Image: Wikimedia Commons

From a collection of poems presented to J.B.S. Haldane by colleagues on his 60th birthday:

The Dinosaurs, or so we’re told,
Were far too imbecile to hold
Their own against mammalian brains;
Today not one of them remains.
There is another school of thought,
Which says they suffered from a sort
Of constipation from the loss
Of adequate supplies of moss.

But science now can put before us
The reason true why Brontosaurus
Became extinct. In the Cretaceous
A beast incredibly sagacious
Lived and loved and ate its fill;
Long were its legs, and sharp its bill,
Cunning its hands, to steal the eggs
Of beasts as clumsy in the legs
As Proto- and Triceratops,
And run, like gangsters from the cops,
To some safe vantage-point from which
It could enjoy its plunder rich.
Cleverer far than any fox
Or Stanley in the witness box
No egg was safe from it unless
Retained within its mother’s womb,
And so the Reptiles met their doom.

The Dinosaurs were most put out
And bitterly complained about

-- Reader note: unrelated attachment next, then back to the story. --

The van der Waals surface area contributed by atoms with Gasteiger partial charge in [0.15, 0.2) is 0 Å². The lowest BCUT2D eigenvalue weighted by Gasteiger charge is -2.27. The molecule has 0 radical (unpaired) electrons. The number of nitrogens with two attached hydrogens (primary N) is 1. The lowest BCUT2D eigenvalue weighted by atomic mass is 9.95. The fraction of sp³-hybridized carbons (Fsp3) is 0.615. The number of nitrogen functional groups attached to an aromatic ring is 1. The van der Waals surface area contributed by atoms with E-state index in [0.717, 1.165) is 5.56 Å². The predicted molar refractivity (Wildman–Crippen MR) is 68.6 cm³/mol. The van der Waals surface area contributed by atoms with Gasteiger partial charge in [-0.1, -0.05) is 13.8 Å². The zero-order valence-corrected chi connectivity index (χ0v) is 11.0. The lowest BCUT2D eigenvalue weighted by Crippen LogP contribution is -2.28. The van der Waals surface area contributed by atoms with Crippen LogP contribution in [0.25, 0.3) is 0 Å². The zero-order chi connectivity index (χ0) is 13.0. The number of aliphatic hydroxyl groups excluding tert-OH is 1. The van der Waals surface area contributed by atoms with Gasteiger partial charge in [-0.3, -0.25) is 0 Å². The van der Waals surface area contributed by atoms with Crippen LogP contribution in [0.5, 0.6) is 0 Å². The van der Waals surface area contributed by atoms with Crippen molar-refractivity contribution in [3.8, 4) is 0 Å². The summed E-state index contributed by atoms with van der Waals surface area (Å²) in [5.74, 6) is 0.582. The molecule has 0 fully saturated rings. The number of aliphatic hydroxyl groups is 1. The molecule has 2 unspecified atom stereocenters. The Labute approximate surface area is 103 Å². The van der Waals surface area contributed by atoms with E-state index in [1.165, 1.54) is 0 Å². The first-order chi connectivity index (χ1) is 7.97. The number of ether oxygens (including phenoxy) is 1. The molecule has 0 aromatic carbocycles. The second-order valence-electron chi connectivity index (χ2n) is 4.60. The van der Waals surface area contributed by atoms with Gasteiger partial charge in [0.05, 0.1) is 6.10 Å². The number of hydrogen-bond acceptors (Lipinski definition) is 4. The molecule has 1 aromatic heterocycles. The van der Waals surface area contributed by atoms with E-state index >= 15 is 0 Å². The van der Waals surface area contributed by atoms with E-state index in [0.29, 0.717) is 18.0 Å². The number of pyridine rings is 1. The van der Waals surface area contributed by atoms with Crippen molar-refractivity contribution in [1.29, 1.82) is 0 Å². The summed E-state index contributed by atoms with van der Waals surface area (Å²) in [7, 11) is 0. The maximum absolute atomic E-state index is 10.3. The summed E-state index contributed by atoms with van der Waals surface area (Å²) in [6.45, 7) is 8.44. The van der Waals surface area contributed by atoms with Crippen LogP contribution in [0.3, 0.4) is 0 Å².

The way their eggs, of giant size,
Were eaten up before their eyes,
Before they had a chance to hatch,
By a beast they couldn’t catch.

This awful carnage could not last;
The age of ARCHOSAURS was past.
They went as broody as a hen
When all her eggs are pinched by men.
Older they grew, and sadder yet,
But still no offspring could they get.

Until at last the fearful time, as
Yet unguessed by Struthiomimus
Arrived, when no more eggs were laid,
And then at last was he afraid.
He could not learn to climb with ease
To reach the birds’ nests in the trees,
And though he followed round and round
Some funny furry things he found,
They never laid an egg — not once.
It made him feel an awful dunce.
So, thin beyond all recognition,
He died at last of inanition.


This story has a simple moral
With which the wise will hardly quarrel;
Remember, Prof., it scarcely ever
Pays to be too bloody clever.

— J. Maynard Smith